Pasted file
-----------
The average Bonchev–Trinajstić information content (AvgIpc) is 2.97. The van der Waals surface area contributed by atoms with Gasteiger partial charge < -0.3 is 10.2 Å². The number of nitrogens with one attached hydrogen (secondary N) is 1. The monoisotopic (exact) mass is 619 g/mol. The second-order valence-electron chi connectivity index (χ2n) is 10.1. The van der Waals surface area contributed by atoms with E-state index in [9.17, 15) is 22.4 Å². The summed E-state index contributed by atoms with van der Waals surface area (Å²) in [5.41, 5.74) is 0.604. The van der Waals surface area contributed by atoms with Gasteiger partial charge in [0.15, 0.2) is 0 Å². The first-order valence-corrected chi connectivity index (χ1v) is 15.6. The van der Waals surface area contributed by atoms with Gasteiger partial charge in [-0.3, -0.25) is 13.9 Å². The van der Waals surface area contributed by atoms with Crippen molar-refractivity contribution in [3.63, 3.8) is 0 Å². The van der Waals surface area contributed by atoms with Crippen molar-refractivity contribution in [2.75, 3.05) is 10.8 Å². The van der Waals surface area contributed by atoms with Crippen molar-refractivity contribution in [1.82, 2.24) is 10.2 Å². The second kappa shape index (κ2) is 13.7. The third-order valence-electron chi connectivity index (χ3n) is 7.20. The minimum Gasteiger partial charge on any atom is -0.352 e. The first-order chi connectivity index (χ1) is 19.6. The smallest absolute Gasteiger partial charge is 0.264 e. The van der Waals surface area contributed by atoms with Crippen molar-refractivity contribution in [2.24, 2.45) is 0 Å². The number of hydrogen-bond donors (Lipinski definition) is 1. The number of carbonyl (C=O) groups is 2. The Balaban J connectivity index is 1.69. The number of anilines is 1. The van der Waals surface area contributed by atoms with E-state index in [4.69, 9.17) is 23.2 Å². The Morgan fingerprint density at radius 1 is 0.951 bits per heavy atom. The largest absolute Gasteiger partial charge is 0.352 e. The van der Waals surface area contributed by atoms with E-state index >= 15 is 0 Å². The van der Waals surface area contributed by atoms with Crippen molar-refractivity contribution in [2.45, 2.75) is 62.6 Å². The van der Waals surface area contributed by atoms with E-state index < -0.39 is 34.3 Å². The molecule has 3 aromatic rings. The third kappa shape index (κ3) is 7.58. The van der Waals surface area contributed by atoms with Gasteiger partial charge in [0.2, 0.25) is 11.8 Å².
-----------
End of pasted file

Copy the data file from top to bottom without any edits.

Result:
The average Bonchev–Trinajstić information content (AvgIpc) is 2.97. The van der Waals surface area contributed by atoms with Gasteiger partial charge < -0.3 is 10.2 Å². The number of nitrogens with one attached hydrogen (secondary N) is 1. The monoisotopic (exact) mass is 619 g/mol. The second-order valence-electron chi connectivity index (χ2n) is 10.1. The van der Waals surface area contributed by atoms with E-state index in [9.17, 15) is 22.4 Å². The summed E-state index contributed by atoms with van der Waals surface area (Å²) in [5.41, 5.74) is 0.604. The van der Waals surface area contributed by atoms with Gasteiger partial charge in [0.15, 0.2) is 0 Å². The first-order valence-corrected chi connectivity index (χ1v) is 15.6. The van der Waals surface area contributed by atoms with Gasteiger partial charge in [-0.3, -0.25) is 13.9 Å². The van der Waals surface area contributed by atoms with Crippen molar-refractivity contribution in [3.63, 3.8) is 0 Å². The van der Waals surface area contributed by atoms with Crippen molar-refractivity contribution in [2.75, 3.05) is 10.8 Å². The van der Waals surface area contributed by atoms with Crippen molar-refractivity contribution in [1.82, 2.24) is 10.2 Å². The second kappa shape index (κ2) is 13.7. The third-order valence-electron chi connectivity index (χ3n) is 7.20. The minimum Gasteiger partial charge on any atom is -0.352 e. The first-order chi connectivity index (χ1) is 19.6. The smallest absolute Gasteiger partial charge is 0.264 e. The van der Waals surface area contributed by atoms with Crippen molar-refractivity contribution in [2.24, 2.45) is 0 Å². The number of hydrogen-bond donors (Lipinski definition) is 1. The number of carbonyl (C=O) groups is 2. The Balaban J connectivity index is 1.69. The number of anilines is 1. The van der Waals surface area contributed by atoms with E-state index in [4.69, 9.17) is 23.2 Å². The Morgan fingerprint density at radius 1 is 0.951 bits per heavy atom. The largest absolute Gasteiger partial charge is 0.352 e. The van der Waals surface area contributed by atoms with E-state index >= 15 is 0 Å². The van der Waals surface area contributed by atoms with Crippen molar-refractivity contribution in [2.45, 2.75) is 62.6 Å². The van der Waals surface area contributed by atoms with E-state index < -0.39 is 34.3 Å². The molecule has 3 aromatic rings. The third kappa shape index (κ3) is 7.58. The van der Waals surface area contributed by atoms with Gasteiger partial charge in [0.2, 0.25) is 11.8 Å².